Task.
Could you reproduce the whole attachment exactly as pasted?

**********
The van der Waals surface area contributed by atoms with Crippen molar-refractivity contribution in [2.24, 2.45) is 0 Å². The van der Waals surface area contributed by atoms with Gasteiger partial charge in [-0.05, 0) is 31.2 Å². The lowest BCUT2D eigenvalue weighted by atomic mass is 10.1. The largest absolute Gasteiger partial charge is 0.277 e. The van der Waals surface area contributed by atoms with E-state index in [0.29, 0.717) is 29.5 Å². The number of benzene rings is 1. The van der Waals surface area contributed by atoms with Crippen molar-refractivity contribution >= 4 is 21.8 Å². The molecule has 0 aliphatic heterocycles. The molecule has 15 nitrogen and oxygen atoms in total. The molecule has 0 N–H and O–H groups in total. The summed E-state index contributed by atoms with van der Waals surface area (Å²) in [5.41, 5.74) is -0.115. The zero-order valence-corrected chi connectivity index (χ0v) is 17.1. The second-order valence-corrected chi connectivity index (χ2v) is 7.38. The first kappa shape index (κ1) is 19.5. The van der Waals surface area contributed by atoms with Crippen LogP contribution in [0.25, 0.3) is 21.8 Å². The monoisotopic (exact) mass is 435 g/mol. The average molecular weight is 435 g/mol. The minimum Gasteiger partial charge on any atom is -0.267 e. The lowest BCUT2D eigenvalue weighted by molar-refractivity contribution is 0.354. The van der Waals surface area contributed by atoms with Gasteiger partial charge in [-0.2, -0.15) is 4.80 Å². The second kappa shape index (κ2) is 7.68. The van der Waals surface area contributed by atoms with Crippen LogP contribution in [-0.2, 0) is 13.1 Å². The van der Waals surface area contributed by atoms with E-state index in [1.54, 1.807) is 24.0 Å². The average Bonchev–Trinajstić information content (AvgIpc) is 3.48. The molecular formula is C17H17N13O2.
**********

The van der Waals surface area contributed by atoms with Crippen molar-refractivity contribution in [2.24, 2.45) is 0 Å². The van der Waals surface area contributed by atoms with Gasteiger partial charge in [-0.05, 0) is 31.2 Å². The lowest BCUT2D eigenvalue weighted by atomic mass is 10.1. The largest absolute Gasteiger partial charge is 0.277 e. The van der Waals surface area contributed by atoms with E-state index in [0.29, 0.717) is 29.5 Å². The number of benzene rings is 1. The van der Waals surface area contributed by atoms with Crippen molar-refractivity contribution >= 4 is 21.8 Å². The molecule has 0 aliphatic heterocycles. The molecule has 15 nitrogen and oxygen atoms in total. The molecule has 0 N–H and O–H groups in total. The summed E-state index contributed by atoms with van der Waals surface area (Å²) in [5.41, 5.74) is -0.115. The zero-order valence-corrected chi connectivity index (χ0v) is 17.1. The second-order valence-corrected chi connectivity index (χ2v) is 7.38. The first kappa shape index (κ1) is 19.5. The van der Waals surface area contributed by atoms with Crippen LogP contribution in [0.25, 0.3) is 21.8 Å². The monoisotopic (exact) mass is 435 g/mol. The average molecular weight is 435 g/mol. The minimum Gasteiger partial charge on any atom is -0.267 e. The lowest BCUT2D eigenvalue weighted by molar-refractivity contribution is 0.354. The van der Waals surface area contributed by atoms with Gasteiger partial charge in [-0.2, -0.15) is 4.80 Å². The second kappa shape index (κ2) is 7.68. The van der Waals surface area contributed by atoms with Crippen LogP contribution in [-0.2, 0) is 13.1 Å². The van der Waals surface area contributed by atoms with E-state index in [1.54, 1.807) is 24.0 Å². The average Bonchev–Trinajstić information content (AvgIpc) is 3.48. The molecular formula is C17H17N13O2.